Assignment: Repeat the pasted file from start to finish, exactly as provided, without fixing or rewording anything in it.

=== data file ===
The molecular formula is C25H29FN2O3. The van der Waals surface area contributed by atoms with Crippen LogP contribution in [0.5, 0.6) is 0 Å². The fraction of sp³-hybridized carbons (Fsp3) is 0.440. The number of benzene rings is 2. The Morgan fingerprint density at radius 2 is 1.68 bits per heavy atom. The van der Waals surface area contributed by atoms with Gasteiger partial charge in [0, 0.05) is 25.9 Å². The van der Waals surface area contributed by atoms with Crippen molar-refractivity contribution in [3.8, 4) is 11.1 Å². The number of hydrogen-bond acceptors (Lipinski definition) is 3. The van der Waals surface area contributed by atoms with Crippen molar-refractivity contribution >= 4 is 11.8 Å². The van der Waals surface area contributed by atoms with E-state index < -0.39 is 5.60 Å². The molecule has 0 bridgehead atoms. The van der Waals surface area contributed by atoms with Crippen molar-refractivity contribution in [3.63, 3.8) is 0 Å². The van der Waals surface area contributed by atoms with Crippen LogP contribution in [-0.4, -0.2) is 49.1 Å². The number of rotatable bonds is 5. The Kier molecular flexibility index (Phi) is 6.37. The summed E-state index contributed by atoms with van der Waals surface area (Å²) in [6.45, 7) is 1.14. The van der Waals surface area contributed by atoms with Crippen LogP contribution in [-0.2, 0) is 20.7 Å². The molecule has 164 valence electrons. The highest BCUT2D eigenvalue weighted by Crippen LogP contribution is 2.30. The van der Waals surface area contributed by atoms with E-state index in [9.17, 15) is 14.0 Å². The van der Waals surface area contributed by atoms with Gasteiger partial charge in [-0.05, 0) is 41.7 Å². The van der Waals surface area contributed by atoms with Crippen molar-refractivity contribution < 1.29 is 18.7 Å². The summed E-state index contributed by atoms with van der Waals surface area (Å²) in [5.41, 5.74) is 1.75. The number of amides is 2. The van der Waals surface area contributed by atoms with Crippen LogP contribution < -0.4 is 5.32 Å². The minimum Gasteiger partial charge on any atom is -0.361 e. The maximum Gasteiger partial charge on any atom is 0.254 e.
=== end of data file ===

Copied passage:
The molecular formula is C25H29FN2O3. The van der Waals surface area contributed by atoms with Crippen LogP contribution in [0.5, 0.6) is 0 Å². The fraction of sp³-hybridized carbons (Fsp3) is 0.440. The number of benzene rings is 2. The Morgan fingerprint density at radius 2 is 1.68 bits per heavy atom. The van der Waals surface area contributed by atoms with Gasteiger partial charge in [0, 0.05) is 25.9 Å². The van der Waals surface area contributed by atoms with Crippen molar-refractivity contribution in [3.8, 4) is 11.1 Å². The number of hydrogen-bond acceptors (Lipinski definition) is 3. The van der Waals surface area contributed by atoms with Crippen molar-refractivity contribution >= 4 is 11.8 Å². The van der Waals surface area contributed by atoms with E-state index < -0.39 is 5.60 Å². The molecule has 0 bridgehead atoms. The van der Waals surface area contributed by atoms with Crippen molar-refractivity contribution in [3.63, 3.8) is 0 Å². The van der Waals surface area contributed by atoms with Crippen LogP contribution in [-0.4, -0.2) is 49.1 Å². The number of rotatable bonds is 5. The Kier molecular flexibility index (Phi) is 6.37. The summed E-state index contributed by atoms with van der Waals surface area (Å²) in [6.45, 7) is 1.14. The van der Waals surface area contributed by atoms with Crippen LogP contribution in [-0.2, 0) is 20.7 Å². The molecule has 164 valence electrons. The highest BCUT2D eigenvalue weighted by Crippen LogP contribution is 2.30. The van der Waals surface area contributed by atoms with E-state index in [9.17, 15) is 14.0 Å². The van der Waals surface area contributed by atoms with Gasteiger partial charge in [-0.05, 0) is 41.7 Å². The van der Waals surface area contributed by atoms with Crippen molar-refractivity contribution < 1.29 is 18.7 Å². The summed E-state index contributed by atoms with van der Waals surface area (Å²) in [5.41, 5.74) is 1.75. The number of amides is 2. The van der Waals surface area contributed by atoms with Crippen LogP contribution < -0.4 is 5.32 Å². The minimum Gasteiger partial charge on any atom is -0.361 e. The maximum Gasteiger partial charge on any atom is 0.254 e.